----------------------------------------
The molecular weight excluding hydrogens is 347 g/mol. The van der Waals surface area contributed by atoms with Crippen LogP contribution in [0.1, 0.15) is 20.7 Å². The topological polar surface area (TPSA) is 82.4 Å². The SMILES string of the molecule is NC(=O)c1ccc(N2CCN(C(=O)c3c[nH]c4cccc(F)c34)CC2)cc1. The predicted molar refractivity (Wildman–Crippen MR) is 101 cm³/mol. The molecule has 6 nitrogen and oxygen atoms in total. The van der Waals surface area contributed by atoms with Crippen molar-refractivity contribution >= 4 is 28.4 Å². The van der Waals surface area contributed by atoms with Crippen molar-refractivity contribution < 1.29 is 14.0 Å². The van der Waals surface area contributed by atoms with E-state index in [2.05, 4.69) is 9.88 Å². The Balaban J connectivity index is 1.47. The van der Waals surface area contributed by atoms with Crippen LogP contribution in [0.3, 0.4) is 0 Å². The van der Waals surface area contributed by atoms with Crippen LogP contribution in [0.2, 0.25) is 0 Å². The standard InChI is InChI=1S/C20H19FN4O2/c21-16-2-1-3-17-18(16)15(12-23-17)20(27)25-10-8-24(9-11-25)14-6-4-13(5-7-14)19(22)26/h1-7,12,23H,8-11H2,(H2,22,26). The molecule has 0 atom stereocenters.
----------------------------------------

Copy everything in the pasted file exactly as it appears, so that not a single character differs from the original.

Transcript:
The molecular weight excluding hydrogens is 347 g/mol. The van der Waals surface area contributed by atoms with Crippen LogP contribution in [0.1, 0.15) is 20.7 Å². The topological polar surface area (TPSA) is 82.4 Å². The SMILES string of the molecule is NC(=O)c1ccc(N2CCN(C(=O)c3c[nH]c4cccc(F)c34)CC2)cc1. The predicted molar refractivity (Wildman–Crippen MR) is 101 cm³/mol. The molecule has 6 nitrogen and oxygen atoms in total. The van der Waals surface area contributed by atoms with Crippen molar-refractivity contribution >= 4 is 28.4 Å². The van der Waals surface area contributed by atoms with Crippen molar-refractivity contribution < 1.29 is 14.0 Å². The van der Waals surface area contributed by atoms with E-state index in [2.05, 4.69) is 9.88 Å². The Balaban J connectivity index is 1.47. The van der Waals surface area contributed by atoms with Crippen LogP contribution in [0.3, 0.4) is 0 Å². The van der Waals surface area contributed by atoms with Crippen LogP contribution in [0.2, 0.25) is 0 Å². The standard InChI is InChI=1S/C20H19FN4O2/c21-16-2-1-3-17-18(16)15(12-23-17)20(27)25-10-8-24(9-11-25)14-6-4-13(5-7-14)19(22)26/h1-7,12,23H,8-11H2,(H2,22,26). The molecule has 0 atom stereocenters.